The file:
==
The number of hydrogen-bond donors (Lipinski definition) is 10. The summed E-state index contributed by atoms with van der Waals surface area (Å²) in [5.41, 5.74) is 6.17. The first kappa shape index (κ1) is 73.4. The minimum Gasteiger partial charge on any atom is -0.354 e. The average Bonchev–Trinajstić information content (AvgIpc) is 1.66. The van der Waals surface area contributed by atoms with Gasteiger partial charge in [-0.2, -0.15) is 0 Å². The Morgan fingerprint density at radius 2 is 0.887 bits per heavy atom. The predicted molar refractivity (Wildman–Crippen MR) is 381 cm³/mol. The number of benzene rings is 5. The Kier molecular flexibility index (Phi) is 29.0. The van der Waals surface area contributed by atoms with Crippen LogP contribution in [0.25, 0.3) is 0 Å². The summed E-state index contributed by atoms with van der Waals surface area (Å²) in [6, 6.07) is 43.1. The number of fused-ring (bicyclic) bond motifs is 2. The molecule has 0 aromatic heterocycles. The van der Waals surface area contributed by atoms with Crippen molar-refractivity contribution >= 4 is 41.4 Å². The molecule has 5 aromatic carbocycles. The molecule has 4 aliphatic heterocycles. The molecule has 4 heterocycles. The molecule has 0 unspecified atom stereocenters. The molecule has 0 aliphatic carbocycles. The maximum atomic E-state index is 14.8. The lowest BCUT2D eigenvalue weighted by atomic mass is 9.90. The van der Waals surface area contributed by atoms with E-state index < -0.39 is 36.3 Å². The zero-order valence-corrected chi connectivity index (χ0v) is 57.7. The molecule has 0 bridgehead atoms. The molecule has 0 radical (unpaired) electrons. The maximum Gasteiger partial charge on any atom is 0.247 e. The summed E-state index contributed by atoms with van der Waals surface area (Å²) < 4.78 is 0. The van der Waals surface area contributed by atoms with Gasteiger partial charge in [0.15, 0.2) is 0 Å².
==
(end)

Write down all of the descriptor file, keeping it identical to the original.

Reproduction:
The number of hydrogen-bond donors (Lipinski definition) is 10. The summed E-state index contributed by atoms with van der Waals surface area (Å²) in [5.41, 5.74) is 6.17. The first kappa shape index (κ1) is 73.4. The minimum Gasteiger partial charge on any atom is -0.354 e. The average Bonchev–Trinajstić information content (AvgIpc) is 1.66. The van der Waals surface area contributed by atoms with Gasteiger partial charge in [-0.2, -0.15) is 0 Å². The Morgan fingerprint density at radius 2 is 0.887 bits per heavy atom. The predicted molar refractivity (Wildman–Crippen MR) is 381 cm³/mol. The number of benzene rings is 5. The Kier molecular flexibility index (Phi) is 29.0. The van der Waals surface area contributed by atoms with Crippen LogP contribution in [0.25, 0.3) is 0 Å². The summed E-state index contributed by atoms with van der Waals surface area (Å²) in [6, 6.07) is 43.1. The number of fused-ring (bicyclic) bond motifs is 2. The molecule has 0 aromatic heterocycles. The van der Waals surface area contributed by atoms with Crippen molar-refractivity contribution >= 4 is 41.4 Å². The molecule has 5 aromatic carbocycles. The molecule has 4 aliphatic heterocycles. The molecule has 4 heterocycles. The molecule has 0 unspecified atom stereocenters. The molecule has 0 aliphatic carbocycles. The maximum atomic E-state index is 14.8. The lowest BCUT2D eigenvalue weighted by atomic mass is 9.90. The van der Waals surface area contributed by atoms with E-state index < -0.39 is 36.3 Å². The zero-order valence-corrected chi connectivity index (χ0v) is 57.7. The molecule has 0 bridgehead atoms. The molecule has 0 radical (unpaired) electrons. The maximum Gasteiger partial charge on any atom is 0.247 e. The summed E-state index contributed by atoms with van der Waals surface area (Å²) < 4.78 is 0. The van der Waals surface area contributed by atoms with Gasteiger partial charge in [0.15, 0.2) is 0 Å².